Most Nutritious Crop Varieties

Choose the fruit and vegetable varieties richest in health-promoting phytonutrients.

| March / April 2018

  • You can grow beautiful crops that are packed with an abundance of nutrients to keep you healthy throughout the season.
    Photo by Getty Images/cjp
  • ‘Merlot’ lettuce is a dark, crisp salad green that is cold-tolerant and able to be harvested from the late fall to winter seasons.
    Photo by
  • ‘Juliet’ is a large cherry tomato that’s high in lycopene, tastes sweet, and is easy to dry.
    Photo by Jo Robinson
  • The highly nutritious ‘Liberty’ apple is wonderfully productive and resistant to both apple scab and fire blight.
    Photo by Jo Robinson
  • Incorporate purple produce, which has high anthocyanin levels, into your diet to access a variety of health benefits.
    Photo by Getty Images/Iryna Kaliukina
  • On average, the typical American will only consume 2 tablespoons of fresh berries per week.
    Photo by Getty Images/redmal
  • Choose to eat crops that have intense flavors, such as certain yellow and red onions.
    Photo by Getty Images/pjohnson1

I’ve spent the past 10 years scouring scientific articles for information on the most nutritious fruit and vegetable varieties in our modern world. So far, I’ve pinpointed hundreds of stellar choices. The health benefits of eating these specific varieties range from lower risk of cardiovascular disease and cancer — the top two causes of death in the United States — to boosted energy and a more radiant complexion. You might even live longer. Studies suggest that eating the most nutritious varieties of fruits and vegetables may have a bigger impact on our health than how many fruits and vegetables we consume. For example, in a study published in the Journal of Nutrition in 2013, participants 65 years of age and older who consumed highly nutritious fruit and vegetable varieties during a 12-year period had a 30 percent lower mortality rate compared with those who consumed less-nutritious varieties.

Explore the list of 44 Super-Nutritious Varieties for Your Garden.

Phytonutrient Power

The reason some varieties of fruits and vegetables are more protective of our health than others, according to 21st-century science, is that they are rich sources of molecular compounds called “phytonutrients.” Phyto means “plant” in Greek, and plants produce phytonutrients to protect themselves from diseases, fungi, insects, harmful ultraviolet light, drought, and other threats. When we eat plants rich in phytonutrients, we receive health benefits, too — the plant’s self-protection becomes our protection.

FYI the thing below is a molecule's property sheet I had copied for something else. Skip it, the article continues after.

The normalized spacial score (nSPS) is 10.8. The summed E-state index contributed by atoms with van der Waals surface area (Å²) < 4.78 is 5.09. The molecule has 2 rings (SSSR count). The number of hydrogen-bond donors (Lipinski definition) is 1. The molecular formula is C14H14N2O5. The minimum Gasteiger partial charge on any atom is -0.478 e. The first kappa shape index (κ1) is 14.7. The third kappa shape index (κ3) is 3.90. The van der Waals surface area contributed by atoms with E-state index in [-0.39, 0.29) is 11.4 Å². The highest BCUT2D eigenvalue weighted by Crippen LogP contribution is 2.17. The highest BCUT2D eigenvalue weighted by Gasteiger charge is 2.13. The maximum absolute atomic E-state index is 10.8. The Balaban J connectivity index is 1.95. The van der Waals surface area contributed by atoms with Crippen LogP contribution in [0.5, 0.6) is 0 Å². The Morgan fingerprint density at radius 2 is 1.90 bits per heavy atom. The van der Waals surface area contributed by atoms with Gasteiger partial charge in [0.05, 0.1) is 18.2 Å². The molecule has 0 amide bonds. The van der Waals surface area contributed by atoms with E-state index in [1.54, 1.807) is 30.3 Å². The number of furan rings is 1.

Decades ago, the prevailing stance among nutritionists was that phytonutrients were of no benefit to human health. This old viewpoint has been flipped on its head, however, and some scientists, including Rui Hai Liu, a professor in the Department of Food Science at Cornell University, now maintain that the majority of the health benefits we get from eating fruits and vegetables come via their phytonutrient content — not from their more often-credited vitamins, minerals, and fiber.

You can find some phytonutrient-rich fruits and vegetables in supermarkets and farmers markets. Home gardeners are in an enviable position, though, because we can fill our plots with the most healthful varieties. Happily, because many of these choice plants are disease-resistant as well as nutritious, they’re often ideal for organic growing. One of my favorite examples of this is the ‘Liberty’ apple, which was released to the public in the 1970s by the New York State Agricultural Experiment Station. This apple has 2 to 3 times more phytonutrients than most supermarket varieties, and it’s crisp and juicy, with a good balance of sweet and tart. The ‘Liberty’ tree is also wonderfully productive and highly resistant to apple scab and fire blight, two destructive apple diseases. Last year, my ‘Fuji,’ ‘Gravenstein,’ and ‘Northern Spy’ apples were covered with scab, but the fruits on my ‘Liberty’ tree remained pristine.

Appetizing Allies

Most phytonutrients are potent antioxidants, which help protect us from tiny particles called “free radicals.” We generate free radicals when we breathe, eat, exercise, fight disease, or are exposed to toxic substances. We can’t avoid free radicals, and, when kept in balance, they can be beneficial. In excess, however, they can turn a normal cell cancerous, promote chronic inflammation, contribute to the blockage of our arteries, or destroy vital neurons in the brain. Fortunately, phytonutrient-rich foods have such potent antioxidant activity that they can limit the damage free radicals cause.

3/24/2018 2:54:26 PM

The health of the soil the fruit and vegetables are grown in also contributes greatly to the nutrient density. A soil full of beneficial microbes and mycorrhizal fungi will create a healthier and stronger plant, resulting in a healthier, better-flavored fruit or vegetable.

3/22/2018 11:50:01 AM

Thank you, Jo! I enjoyed reading this article. If you're going to go through the work (yes, sometimes it's work) of growing your own food it is important to get the very most out of it!

3/22/2018 10:16:42 AM

I grow aronia berries because they have almost 5 times the antioxidents of blueberries. Have you tried them?



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